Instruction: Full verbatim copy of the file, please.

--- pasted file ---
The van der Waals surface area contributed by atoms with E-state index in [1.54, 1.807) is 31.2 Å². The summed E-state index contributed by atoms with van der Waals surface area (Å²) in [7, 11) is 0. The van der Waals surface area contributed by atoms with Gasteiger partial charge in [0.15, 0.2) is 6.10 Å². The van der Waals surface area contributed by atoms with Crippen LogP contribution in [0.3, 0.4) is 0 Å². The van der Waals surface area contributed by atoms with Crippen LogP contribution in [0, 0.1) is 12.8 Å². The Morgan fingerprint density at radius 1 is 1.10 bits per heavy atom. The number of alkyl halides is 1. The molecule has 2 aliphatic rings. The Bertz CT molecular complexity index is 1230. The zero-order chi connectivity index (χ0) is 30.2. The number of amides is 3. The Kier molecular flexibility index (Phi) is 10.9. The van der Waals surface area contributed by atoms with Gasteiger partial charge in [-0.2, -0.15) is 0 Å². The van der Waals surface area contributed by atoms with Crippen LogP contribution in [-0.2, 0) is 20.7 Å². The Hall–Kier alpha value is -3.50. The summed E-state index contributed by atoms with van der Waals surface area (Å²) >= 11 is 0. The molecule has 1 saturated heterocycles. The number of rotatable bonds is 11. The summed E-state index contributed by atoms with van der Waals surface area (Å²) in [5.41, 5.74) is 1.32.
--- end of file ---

The van der Waals surface area contributed by atoms with E-state index in [1.54, 1.807) is 31.2 Å². The summed E-state index contributed by atoms with van der Waals surface area (Å²) in [7, 11) is 0. The van der Waals surface area contributed by atoms with Gasteiger partial charge in [0.15, 0.2) is 6.10 Å². The van der Waals surface area contributed by atoms with Crippen LogP contribution in [0.3, 0.4) is 0 Å². The van der Waals surface area contributed by atoms with Crippen LogP contribution in [0, 0.1) is 12.8 Å². The Morgan fingerprint density at radius 1 is 1.10 bits per heavy atom. The number of alkyl halides is 1. The molecule has 2 aliphatic rings. The Bertz CT molecular complexity index is 1230. The zero-order chi connectivity index (χ0) is 30.2. The number of amides is 3. The Kier molecular flexibility index (Phi) is 10.9. The van der Waals surface area contributed by atoms with Gasteiger partial charge in [-0.2, -0.15) is 0 Å². The van der Waals surface area contributed by atoms with Crippen LogP contribution in [-0.2, 0) is 20.7 Å². The Hall–Kier alpha value is -3.50. The summed E-state index contributed by atoms with van der Waals surface area (Å²) >= 11 is 0. The molecule has 1 saturated heterocycles. The number of rotatable bonds is 11. The summed E-state index contributed by atoms with van der Waals surface area (Å²) in [5.41, 5.74) is 1.32.